With China becoming a rapidly developing force in the world of design, Maison et Objet’s Rising Talent Awards spotlight six thought leaders on the front lins of innovation. Presented by DesignChain, the awards honor emerging talents from one country per year (past awards have highlighted makers from the United Kingdom, Italy and Lebanon) and help promote their work with a special presentation during the Paris trade fair in January.
Recognized for talent, emotional depth, innovation and creativity, this year’s Rising Talent Award winners are Frank Chou, Chen Furong, Mario Tsai, Hongjie Yang, Ximi Li and Bentu. Their design influences and motivations may be distinctive, but together these six product designers are reshaping China’s material reputation.
“China has, for many years now, been the world’s industry supply chain leader and is fast turning into a hotbed for design opportunity for both local and global designers,” says Italian industrial designer Luca Nichetto, one of six members of the award’s jury committee. “Chinese designers are realizing the power of their own proximity to an established manufacturing base and are taking full advantage of it.”
Rounding out the selection panel were Tom Dixon, product designer; Liu Xu, chairman of the China National Interior Decoration Association; Xing Tong-He, former chief architect of Shanghai Xian Dai Architectural Design Co.; Qu Guangci, founder of design brand X+Q Art; and Lyndon Neri and Rossana Hu of Shanghai-based architecture practice Neri&Hu.
"With the rapid growth of the Chinese economy and the need for a cultural expression of its own, we see a large number of emerging designers that have started to create their own voice that deals with issues of heritage and identity,” says Neri. Those themes can be found metaphorically woven into each designer’s works, which will be on display during Maison et Objet at the Exhibition Centre in Paris Nord Villepinte from January 18 to 22.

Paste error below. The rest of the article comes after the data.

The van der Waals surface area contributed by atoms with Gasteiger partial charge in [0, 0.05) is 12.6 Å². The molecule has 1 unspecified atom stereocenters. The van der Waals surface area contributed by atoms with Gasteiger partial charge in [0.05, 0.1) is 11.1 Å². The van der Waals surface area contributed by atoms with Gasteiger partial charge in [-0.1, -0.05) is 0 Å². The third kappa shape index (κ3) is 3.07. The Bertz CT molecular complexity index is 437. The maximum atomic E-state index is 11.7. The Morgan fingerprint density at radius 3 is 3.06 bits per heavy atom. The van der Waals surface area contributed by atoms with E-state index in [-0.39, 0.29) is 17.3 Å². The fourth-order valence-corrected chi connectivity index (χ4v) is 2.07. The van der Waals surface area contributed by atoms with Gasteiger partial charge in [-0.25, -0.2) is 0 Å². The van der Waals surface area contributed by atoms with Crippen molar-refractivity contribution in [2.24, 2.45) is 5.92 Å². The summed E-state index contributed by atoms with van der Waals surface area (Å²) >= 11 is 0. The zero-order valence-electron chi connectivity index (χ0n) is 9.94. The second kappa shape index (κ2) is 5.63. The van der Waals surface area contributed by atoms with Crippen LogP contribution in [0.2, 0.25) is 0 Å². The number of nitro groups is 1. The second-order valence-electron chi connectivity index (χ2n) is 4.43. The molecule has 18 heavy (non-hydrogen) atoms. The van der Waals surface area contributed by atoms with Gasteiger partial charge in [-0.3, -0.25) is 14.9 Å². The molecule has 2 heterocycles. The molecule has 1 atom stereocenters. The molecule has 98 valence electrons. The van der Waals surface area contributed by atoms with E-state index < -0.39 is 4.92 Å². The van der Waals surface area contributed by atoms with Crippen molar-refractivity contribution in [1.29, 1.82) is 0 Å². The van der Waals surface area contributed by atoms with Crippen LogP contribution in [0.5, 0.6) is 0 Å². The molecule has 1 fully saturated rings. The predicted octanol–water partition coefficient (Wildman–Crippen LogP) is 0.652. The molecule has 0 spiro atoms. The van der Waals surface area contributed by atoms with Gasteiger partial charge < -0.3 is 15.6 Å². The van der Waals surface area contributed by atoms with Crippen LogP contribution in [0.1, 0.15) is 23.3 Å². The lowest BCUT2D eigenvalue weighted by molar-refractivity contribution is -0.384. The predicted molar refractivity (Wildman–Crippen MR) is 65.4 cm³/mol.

The work of Chou and Yang feeds the discussion of how traditional Chinese lifestyles can be represented in modern design, nodding to materials and forms of yore, while that of Furong and Li helps shape China’s new design language—one produced from a melting pot of global ideas and craftsmanship. Driven by the belief that design is meant to solve problems, Bentu and Tsai bring contemporary and conscious designs, focusing on sustainable and minimalist lifestyles, respectively.
“What is most interesting is the Chinese designer’s search for identity, to not just be a look-alike of Western design, but how to fold in the centuries-old rich Chinese craftsmanship heritage and tradition,” says Nichetto. “There is much proof they are going in the right direction. I am very curious to see how this will evolve.”